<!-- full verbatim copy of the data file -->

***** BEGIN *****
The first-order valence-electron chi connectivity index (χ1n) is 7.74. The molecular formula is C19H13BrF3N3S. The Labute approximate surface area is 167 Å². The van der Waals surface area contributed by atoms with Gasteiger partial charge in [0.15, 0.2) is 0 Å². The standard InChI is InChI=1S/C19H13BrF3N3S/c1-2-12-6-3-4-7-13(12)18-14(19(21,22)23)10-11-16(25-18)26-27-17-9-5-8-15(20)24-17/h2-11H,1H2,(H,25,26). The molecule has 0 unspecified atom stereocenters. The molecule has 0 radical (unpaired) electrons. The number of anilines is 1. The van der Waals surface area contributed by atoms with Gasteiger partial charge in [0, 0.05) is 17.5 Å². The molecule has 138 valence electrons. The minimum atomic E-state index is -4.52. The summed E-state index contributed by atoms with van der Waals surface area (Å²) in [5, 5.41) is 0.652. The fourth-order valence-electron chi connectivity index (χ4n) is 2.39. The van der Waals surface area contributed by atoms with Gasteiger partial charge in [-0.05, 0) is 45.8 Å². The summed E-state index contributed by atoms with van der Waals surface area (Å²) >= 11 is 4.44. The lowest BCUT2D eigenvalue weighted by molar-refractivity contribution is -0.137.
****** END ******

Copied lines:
The first-order valence-electron chi connectivity index (χ1n) is 7.74. The molecular formula is C19H13BrF3N3S. The Labute approximate surface area is 167 Å². The van der Waals surface area contributed by atoms with Gasteiger partial charge in [0.15, 0.2) is 0 Å². The standard InChI is InChI=1S/C19H13BrF3N3S/c1-2-12-6-3-4-7-13(12)18-14(19(21,22)23)10-11-16(25-18)26-27-17-9-5-8-15(20)24-17/h2-11H,1H2,(H,25,26). The molecule has 0 unspecified atom stereocenters. The molecule has 0 radical (unpaired) electrons. The number of anilines is 1. The van der Waals surface area contributed by atoms with Gasteiger partial charge in [0, 0.05) is 17.5 Å². The molecule has 138 valence electrons. The minimum atomic E-state index is -4.52. The summed E-state index contributed by atoms with van der Waals surface area (Å²) in [5, 5.41) is 0.652. The fourth-order valence-electron chi connectivity index (χ4n) is 2.39. The van der Waals surface area contributed by atoms with Gasteiger partial charge in [-0.05, 0) is 45.8 Å². The summed E-state index contributed by atoms with van der Waals surface area (Å²) >= 11 is 4.44. The lowest BCUT2D eigenvalue weighted by molar-refractivity contribution is -0.137.